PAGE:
We Didn’t Start the Fire… Or Did We? Prescribed Fire vs Wildland Firefighting

Fire fighters behind a line of fire in a praire.

By Sommer Meyer, Central Field Specialist / AmeriCorps Member


Oftentimes, Corpsmembers in the Conservation Corps say that the work on fires we do is the most exciting thing of their service term. Corpsmembers in our field crews, Youth Outdoors, and Veterans Corps programs are all trained and certified to both assist with prescribed fire and to partake in wildfire suppression. But what are the key differences between prescribed fire and wildland firefighting, and why do we even do prescribed burns in the first place?

Prescribed fire is a tool of habitat management that has been used for thousands of years by Native Americans and the cultures indigenous to what is now the United States. Their uses of intentional fire ranged from practical, such as clearing space for campsites and pasturelands or for driving bison herds in a specific direction, to ecological, for making the next year’s plants grow better, and even to cultural, as the practice of burning was very important to many tribes throughout the land.

Regular burning of land is essential to many of the ecosystems in Minnesota and Iowa, and even throughout most of the United States. Indeed, many of these ecosystems have evolved and developed to be dependent on fire. There are multiple ecological benefits of fire in prairies and forests, such as clearing out old vegetation (dead grasses, leaf litter, fallen branches, etc.) and recycling nutrients back into the soil, both of which promote the growth of new vegetation. Additionally, as many invasive species did not evolve to be fire-dependent, prescribed burning can be a huge help in clearing out invasives.

Fire fighters behind a line of fire in a praire.
Corpsmembers and staff conducting a prescribed burn in Red Wing. Photo by David Minor.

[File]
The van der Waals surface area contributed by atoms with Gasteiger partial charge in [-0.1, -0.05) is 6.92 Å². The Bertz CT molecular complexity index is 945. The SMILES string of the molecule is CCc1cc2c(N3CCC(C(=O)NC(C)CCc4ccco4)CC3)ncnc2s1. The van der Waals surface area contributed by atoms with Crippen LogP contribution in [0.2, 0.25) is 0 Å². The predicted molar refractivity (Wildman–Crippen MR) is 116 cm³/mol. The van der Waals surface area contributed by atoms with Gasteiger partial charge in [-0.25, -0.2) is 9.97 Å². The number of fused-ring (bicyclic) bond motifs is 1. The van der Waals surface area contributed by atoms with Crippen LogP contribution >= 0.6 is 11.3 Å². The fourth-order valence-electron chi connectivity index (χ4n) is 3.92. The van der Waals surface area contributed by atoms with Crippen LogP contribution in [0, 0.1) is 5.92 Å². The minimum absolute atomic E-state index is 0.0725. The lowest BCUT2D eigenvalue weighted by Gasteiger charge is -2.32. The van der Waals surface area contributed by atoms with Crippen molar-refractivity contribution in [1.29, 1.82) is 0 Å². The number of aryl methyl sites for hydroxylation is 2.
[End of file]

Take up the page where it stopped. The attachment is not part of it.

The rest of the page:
While the ecosystems around the country need fire to thrive, unfortunately wildfires can have disastrous effects on human communities. Regular prescribed burns help combat out-of-control wildfires by burning up flammable materials, leaving the prairies and forests with much less “fuel for fire” and decreasing the severity and frequency of wildfires. Prescribed burning is done with many safety measures and only in certain weather conditions, and is a much safer way to help the ecosystem while decreasing the risk of wildfires that could harm people or their homes.

Even with prescribed burning becoming a more integral part of wildlife management in the United States, however, we are still faced with dangerous wildfires. In 2022 alone, there were 17,780 wildfires that burned 5,475,833 acres; in 2021 the numbers were 34,941 fires that burned 2,509,231 acres. While some wildfires are started by lightning strikes and other natural causes, almost 85% of wildfires are started by humans, by actions such as leaving a campfire unattended, discarding cigarettes, the irresponsible use of fireworks, and even intentional arson.


When wildfires happen, trained wildland firefighters get called out to respond. This process will include a direct attack on the fire, either by laying out hoses for water or by creating firebreaks – a wide stretch around the fire’s perimeter where anything flammable is removed all the way down to the soil, so when the fire arrives it will burn out on its own from lack of fuel. When the main fire has been extinguished, the process of mop-up begins, where firefighters will methodologically comb through the burnt area to make sure all spot fires and burning logs are fully put out and there is no longer any risk of the fire re-igniting. Fighting wildfires can be dangerous and tiring, but for many Corpsmembers who get deployed on a fire assignment, it’s the highlight of their service term.

firefighters sitting on a dirt path with fire on the other side
“Caldwell resources came and went, but the four CCMI crews stuck through it until the end of our operational shifts with managing a persistent 50 acre wildfire.” Photo and quote from Blia Lor, 2021 field crew leader, St Paul field crew.